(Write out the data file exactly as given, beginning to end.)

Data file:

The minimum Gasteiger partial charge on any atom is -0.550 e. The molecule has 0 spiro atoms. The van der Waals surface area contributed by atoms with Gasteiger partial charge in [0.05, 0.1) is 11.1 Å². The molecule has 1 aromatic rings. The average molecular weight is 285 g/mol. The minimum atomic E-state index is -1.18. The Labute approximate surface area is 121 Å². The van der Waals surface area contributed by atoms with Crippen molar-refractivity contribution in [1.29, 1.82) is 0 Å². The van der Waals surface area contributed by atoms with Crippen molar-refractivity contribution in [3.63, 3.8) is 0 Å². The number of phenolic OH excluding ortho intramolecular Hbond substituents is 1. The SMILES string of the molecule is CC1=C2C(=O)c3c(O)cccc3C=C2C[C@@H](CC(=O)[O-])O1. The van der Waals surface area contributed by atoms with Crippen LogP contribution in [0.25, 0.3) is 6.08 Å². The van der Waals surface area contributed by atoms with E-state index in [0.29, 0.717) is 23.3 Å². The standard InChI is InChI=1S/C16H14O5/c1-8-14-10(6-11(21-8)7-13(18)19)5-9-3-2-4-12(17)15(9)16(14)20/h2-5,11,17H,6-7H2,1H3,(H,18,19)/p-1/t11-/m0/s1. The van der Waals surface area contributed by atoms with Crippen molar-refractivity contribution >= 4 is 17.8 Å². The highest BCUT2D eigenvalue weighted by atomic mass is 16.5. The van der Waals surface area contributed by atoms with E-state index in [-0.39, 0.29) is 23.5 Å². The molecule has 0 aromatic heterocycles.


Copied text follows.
The minimum Gasteiger partial charge on any atom is -0.550 e. The molecule has 0 spiro atoms. The van der Waals surface area contributed by atoms with Gasteiger partial charge in [0.05, 0.1) is 11.1 Å². The molecule has 1 aromatic rings. The average molecular weight is 285 g/mol. The minimum atomic E-state index is -1.18. The Labute approximate surface area is 121 Å². The van der Waals surface area contributed by atoms with Crippen molar-refractivity contribution in [1.29, 1.82) is 0 Å². The van der Waals surface area contributed by atoms with Crippen molar-refractivity contribution in [3.63, 3.8) is 0 Å². The number of phenolic OH excluding ortho intramolecular Hbond substituents is 1. The SMILES string of the molecule is CC1=C2C(=O)c3c(O)cccc3C=C2C[C@@H](CC(=O)[O-])O1. The van der Waals surface area contributed by atoms with Crippen LogP contribution in [0.25, 0.3) is 6.08 Å². The van der Waals surface area contributed by atoms with E-state index in [0.29, 0.717) is 23.3 Å². The standard InChI is InChI=1S/C16H14O5/c1-8-14-10(6-11(21-8)7-13(18)19)5-9-3-2-4-12(17)15(9)16(14)20/h2-5,11,17H,6-7H2,1H3,(H,18,19)/p-1/t11-/m0/s1. The van der Waals surface area contributed by atoms with Crippen molar-refractivity contribution >= 4 is 17.8 Å². The highest BCUT2D eigenvalue weighted by atomic mass is 16.5. The van der Waals surface area contributed by atoms with E-state index in [-0.39, 0.29) is 23.5 Å². The molecule has 0 aromatic heterocycles.